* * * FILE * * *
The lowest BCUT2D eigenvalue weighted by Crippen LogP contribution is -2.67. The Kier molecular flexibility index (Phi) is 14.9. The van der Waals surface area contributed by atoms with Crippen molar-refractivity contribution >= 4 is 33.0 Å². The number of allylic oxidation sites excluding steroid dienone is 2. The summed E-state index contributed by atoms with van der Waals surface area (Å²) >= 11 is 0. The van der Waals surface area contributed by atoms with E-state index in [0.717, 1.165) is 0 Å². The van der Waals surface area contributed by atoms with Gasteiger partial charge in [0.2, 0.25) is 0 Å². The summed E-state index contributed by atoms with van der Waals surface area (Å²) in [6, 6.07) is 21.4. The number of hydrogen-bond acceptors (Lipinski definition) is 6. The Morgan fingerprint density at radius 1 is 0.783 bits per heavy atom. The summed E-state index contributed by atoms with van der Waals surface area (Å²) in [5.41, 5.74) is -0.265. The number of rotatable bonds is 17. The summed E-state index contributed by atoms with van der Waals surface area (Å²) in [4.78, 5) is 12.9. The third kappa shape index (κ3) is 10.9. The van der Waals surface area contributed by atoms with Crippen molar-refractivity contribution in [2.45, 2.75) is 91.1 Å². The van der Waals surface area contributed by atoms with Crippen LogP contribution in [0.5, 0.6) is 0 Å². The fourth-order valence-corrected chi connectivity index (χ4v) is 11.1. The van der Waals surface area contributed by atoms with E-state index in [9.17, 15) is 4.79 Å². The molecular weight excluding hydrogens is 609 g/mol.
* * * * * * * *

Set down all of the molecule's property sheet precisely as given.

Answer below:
The lowest BCUT2D eigenvalue weighted by Crippen LogP contribution is -2.67. The Kier molecular flexibility index (Phi) is 14.9. The van der Waals surface area contributed by atoms with Crippen molar-refractivity contribution >= 4 is 33.0 Å². The number of allylic oxidation sites excluding steroid dienone is 2. The summed E-state index contributed by atoms with van der Waals surface area (Å²) >= 11 is 0. The van der Waals surface area contributed by atoms with E-state index in [0.717, 1.165) is 0 Å². The van der Waals surface area contributed by atoms with Gasteiger partial charge in [0.2, 0.25) is 0 Å². The summed E-state index contributed by atoms with van der Waals surface area (Å²) in [6, 6.07) is 21.4. The number of hydrogen-bond acceptors (Lipinski definition) is 6. The Morgan fingerprint density at radius 1 is 0.783 bits per heavy atom. The summed E-state index contributed by atoms with van der Waals surface area (Å²) in [5.41, 5.74) is -0.265. The number of rotatable bonds is 17. The summed E-state index contributed by atoms with van der Waals surface area (Å²) in [4.78, 5) is 12.9. The third kappa shape index (κ3) is 10.9. The van der Waals surface area contributed by atoms with Crippen molar-refractivity contribution in [2.45, 2.75) is 91.1 Å². The van der Waals surface area contributed by atoms with Crippen LogP contribution in [0.5, 0.6) is 0 Å². The fourth-order valence-corrected chi connectivity index (χ4v) is 11.1. The van der Waals surface area contributed by atoms with E-state index in [9.17, 15) is 4.79 Å². The molecular weight excluding hydrogens is 609 g/mol.